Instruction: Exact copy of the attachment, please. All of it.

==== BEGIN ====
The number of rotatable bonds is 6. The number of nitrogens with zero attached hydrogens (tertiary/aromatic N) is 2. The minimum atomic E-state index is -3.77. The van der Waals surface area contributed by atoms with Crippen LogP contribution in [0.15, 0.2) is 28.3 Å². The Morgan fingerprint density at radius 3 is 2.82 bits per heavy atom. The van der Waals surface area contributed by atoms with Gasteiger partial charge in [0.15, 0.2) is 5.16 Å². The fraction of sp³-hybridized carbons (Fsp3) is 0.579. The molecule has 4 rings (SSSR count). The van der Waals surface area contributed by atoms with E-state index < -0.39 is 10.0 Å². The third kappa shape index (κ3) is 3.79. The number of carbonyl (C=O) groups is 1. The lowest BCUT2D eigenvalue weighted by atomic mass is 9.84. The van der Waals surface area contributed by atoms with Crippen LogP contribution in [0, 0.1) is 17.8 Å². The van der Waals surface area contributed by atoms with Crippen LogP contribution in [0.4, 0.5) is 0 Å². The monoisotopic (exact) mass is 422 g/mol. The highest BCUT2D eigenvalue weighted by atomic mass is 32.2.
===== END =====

The number of rotatable bonds is 6. The number of nitrogens with zero attached hydrogens (tertiary/aromatic N) is 2. The minimum atomic E-state index is -3.77. The van der Waals surface area contributed by atoms with Crippen LogP contribution in [0.15, 0.2) is 28.3 Å². The Morgan fingerprint density at radius 3 is 2.82 bits per heavy atom. The van der Waals surface area contributed by atoms with Gasteiger partial charge in [0.15, 0.2) is 5.16 Å². The fraction of sp³-hybridized carbons (Fsp3) is 0.579. The molecule has 4 rings (SSSR count). The van der Waals surface area contributed by atoms with E-state index < -0.39 is 10.0 Å². The third kappa shape index (κ3) is 3.79. The number of carbonyl (C=O) groups is 1. The lowest BCUT2D eigenvalue weighted by atomic mass is 9.84. The van der Waals surface area contributed by atoms with Crippen LogP contribution in [0, 0.1) is 17.8 Å². The van der Waals surface area contributed by atoms with Crippen LogP contribution in [0.4, 0.5) is 0 Å². The monoisotopic (exact) mass is 422 g/mol. The highest BCUT2D eigenvalue weighted by atomic mass is 32.2.